element for which the predicate function gives true, then the first or
last such element or its position is returned depending on whether
right
is false (default) or true, respectively. If there is no
such element, the value specified by nomatch
is returned. The
current implementation is not optimized for performance.
Map
is a simple wrapper to mapply
which does not
attempt to simplify the result, similar to Common Lisp's mapcar
(with arguments being recycled, however). Future versions may allow
some control of the result type.
Negate
corresponds to Common Lisp's complement
. Given a
(predicate) function f
, it creates a function which returns the
logical negation of what f
returns.
See Also
Function clusterMap
and mcmapply
(not
Windows) in package parallel provide parallel versions of Map
.
Examples
## A generalpurpose adder:
add < function(x) Reduce(`+`, x)
add(list(1, 2, 3))
## Like sum(), but can also used for adding matrices etc., as it will
## use the appropriate '+' method in each reduction step.
## More generally, many generics meant to work on arbitrarily many
## arguments can be defined via reduction:
FOO < function(...) Reduce(FOO2, list(...))
FOO2 < function(x, y) UseMethod("FOO2")
## FOO() methods can then be provided via FOO2() methods.
## A generalpurpose cumulative adder:
cadd < function(x) Reduce(`+`, x, accumulate = TRUE)
cadd(seq_len(7))
## A simple function to compute continued fractions:
cfrac < function(x) Reduce(function(u, v) u + 1 / v, x, right = TRUE)
## Continued fraction approximation for pi:
cfrac(c(3, 7, 15, 1, 292))
## Continued fraction approximation for Euler's number (e):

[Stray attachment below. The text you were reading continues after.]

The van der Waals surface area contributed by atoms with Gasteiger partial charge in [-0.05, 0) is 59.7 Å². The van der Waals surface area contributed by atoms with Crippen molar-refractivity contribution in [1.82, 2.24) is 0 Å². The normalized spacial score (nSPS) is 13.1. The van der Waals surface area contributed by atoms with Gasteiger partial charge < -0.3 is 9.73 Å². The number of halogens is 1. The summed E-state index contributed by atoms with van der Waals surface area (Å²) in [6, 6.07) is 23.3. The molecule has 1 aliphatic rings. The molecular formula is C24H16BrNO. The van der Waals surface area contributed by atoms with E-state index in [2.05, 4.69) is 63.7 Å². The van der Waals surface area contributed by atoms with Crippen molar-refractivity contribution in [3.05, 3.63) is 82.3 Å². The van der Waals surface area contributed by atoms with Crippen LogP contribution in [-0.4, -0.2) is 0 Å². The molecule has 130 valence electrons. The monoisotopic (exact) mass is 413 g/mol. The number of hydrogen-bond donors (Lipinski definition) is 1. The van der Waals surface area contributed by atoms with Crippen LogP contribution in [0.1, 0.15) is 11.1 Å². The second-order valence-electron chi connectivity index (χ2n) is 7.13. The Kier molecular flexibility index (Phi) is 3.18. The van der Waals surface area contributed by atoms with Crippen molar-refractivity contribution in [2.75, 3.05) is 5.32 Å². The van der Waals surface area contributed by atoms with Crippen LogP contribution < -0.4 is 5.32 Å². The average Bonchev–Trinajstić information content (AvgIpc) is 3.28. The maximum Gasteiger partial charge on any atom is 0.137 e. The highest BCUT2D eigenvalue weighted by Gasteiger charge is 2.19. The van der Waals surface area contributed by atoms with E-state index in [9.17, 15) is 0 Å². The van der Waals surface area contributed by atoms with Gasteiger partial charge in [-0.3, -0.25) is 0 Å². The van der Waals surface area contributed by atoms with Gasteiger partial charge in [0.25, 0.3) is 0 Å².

cfrac(c(2, 1, 2, 1, 1, 4, 1, 1, 6, 1, 1, 8))
## Map() now recycles similar to basic Ops:
Map(`+`, 1, 1 : 3) ; 1 + 1:3
Map(`+`, numeric(), 1 : 3) ; numeric() + 1:3
## Iterative function application:
Funcall < function(f, ...) f(...)
## Compute log(exp(acos(cos(0))))
Reduce(Funcall, list(log, exp, acos, cos), 0, right = TRUE)
## nfold iterate of a function, functional style:
Iterate < function(f, n = 1)
function(x) Reduce(Funcall, rep.int(list(f), n), x, right = TRUE)
## Continued fraction approximation to the golden ratio:
Iterate(function(x) 1 + 1 / x, 30)(1)
## which is the same as
cfrac(rep.int(1, 31))
## Computing square root approximations for x as fixed points of the
## function t > (t + x / t) / 2, as a function of the initial value:
asqrt < function(x, n) Iterate(function(t) (t + x / t) / 2, n)
asqrt(2, 30)(10) # Starting from a positive value => +sqrt(2)
asqrt(2, 30)(1) # Starting from a negative value => sqrt(2)
## A list of all functions in the base environment:
funs < Filter(is.function, sapply(ls(baseenv()), get, baseenv()))
## Functions in base with more than 10 arguments:
names(Filter(function(f) length(formals(f)) > 10, funs))
## Number of functions in base with a '...' argument:
length(Filter(function(f)
any(names(formals(f)) %in% "..."),
funs))
## Find all objects in the base environment which are *not* functions:
Filter(Negate(is.function), sapply(ls(baseenv()), get, baseenv()))